This is called " מדליק ומטיב את הנרות " (see

Regarding a Rebbe's teaching, the first stage is to teach his lesson.

The second stage is to מטיב – or improve – the
lesson by: (1) refining his own presentation and (2) reviewing the lesson with the
students to see if it is clear and understood.

The third stage is to create a logical flow, and if possible, a raising of standards,
from one lesson to the next.

Student Growth

When the Rebbe first teaches a lesson – as represented by "
בהעלתך את הנרת " , "
" is written lacking, without a vav. Afterwards, when we are told that
the candles are filled with light, representing student understanding and acceptance,
" נרות" is spelled with a vav – a full spelling.
This teaches us that although a student may hear a lesson, his
נר –achievement – is only considered full when
he can light others with his knowledge, " יאירו…הנרות"

Similarly, " בהעלתך " is used at first and not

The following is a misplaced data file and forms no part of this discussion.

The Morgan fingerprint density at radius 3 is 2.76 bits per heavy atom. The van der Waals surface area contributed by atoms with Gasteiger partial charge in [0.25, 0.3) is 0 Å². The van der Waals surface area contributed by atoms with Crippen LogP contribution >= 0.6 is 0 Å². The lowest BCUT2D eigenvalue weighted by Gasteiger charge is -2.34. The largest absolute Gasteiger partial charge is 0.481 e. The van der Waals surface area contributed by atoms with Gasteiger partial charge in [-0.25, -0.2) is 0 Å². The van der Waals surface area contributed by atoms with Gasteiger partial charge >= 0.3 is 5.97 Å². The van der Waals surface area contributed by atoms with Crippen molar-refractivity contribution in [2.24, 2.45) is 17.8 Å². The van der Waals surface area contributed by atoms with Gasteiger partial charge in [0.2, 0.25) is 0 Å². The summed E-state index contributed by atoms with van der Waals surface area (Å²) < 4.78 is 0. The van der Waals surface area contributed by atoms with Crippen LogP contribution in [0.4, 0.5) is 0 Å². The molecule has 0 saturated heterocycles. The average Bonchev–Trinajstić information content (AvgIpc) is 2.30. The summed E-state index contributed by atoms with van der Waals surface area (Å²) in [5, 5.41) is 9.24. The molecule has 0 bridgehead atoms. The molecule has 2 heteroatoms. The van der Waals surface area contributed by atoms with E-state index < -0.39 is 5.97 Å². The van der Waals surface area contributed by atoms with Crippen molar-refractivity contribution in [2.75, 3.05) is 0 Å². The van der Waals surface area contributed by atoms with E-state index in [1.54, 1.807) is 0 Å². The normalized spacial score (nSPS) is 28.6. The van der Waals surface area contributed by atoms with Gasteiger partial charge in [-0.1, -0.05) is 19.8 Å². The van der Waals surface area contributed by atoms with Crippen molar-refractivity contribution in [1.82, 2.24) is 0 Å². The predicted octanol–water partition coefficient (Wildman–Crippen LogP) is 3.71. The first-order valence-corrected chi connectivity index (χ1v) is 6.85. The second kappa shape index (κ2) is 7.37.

" בהדלקתך " , to say that the true "lighting" of
the student does not come solely through their Rebbe's teaching, but through the
student’s personal fulfillment. This idea is also mentioned by Rashi who explains
that the use of בהעלתך teaches that a Rebbe must
teach and relate to his student until the student inculcates the lesson to the point
where he can repeat it on his own.

Chochmah and Middos

Question: On one hand, the Torah uses the wording "
" – to raise up. On the other hand, it instructs the Cohen Gadol to
light the candle " אל מול פני המנורה" – toward
the face of the Menorah – toward the side. How can we reconcile these two dinim?

Answer: In order for a student to follow the teachings of his Rebbe, two elements
are required: (1) an understanding of the material learned, and (2) a willingness
to subject himself to the teachings of his Rebbe. One without the other, will not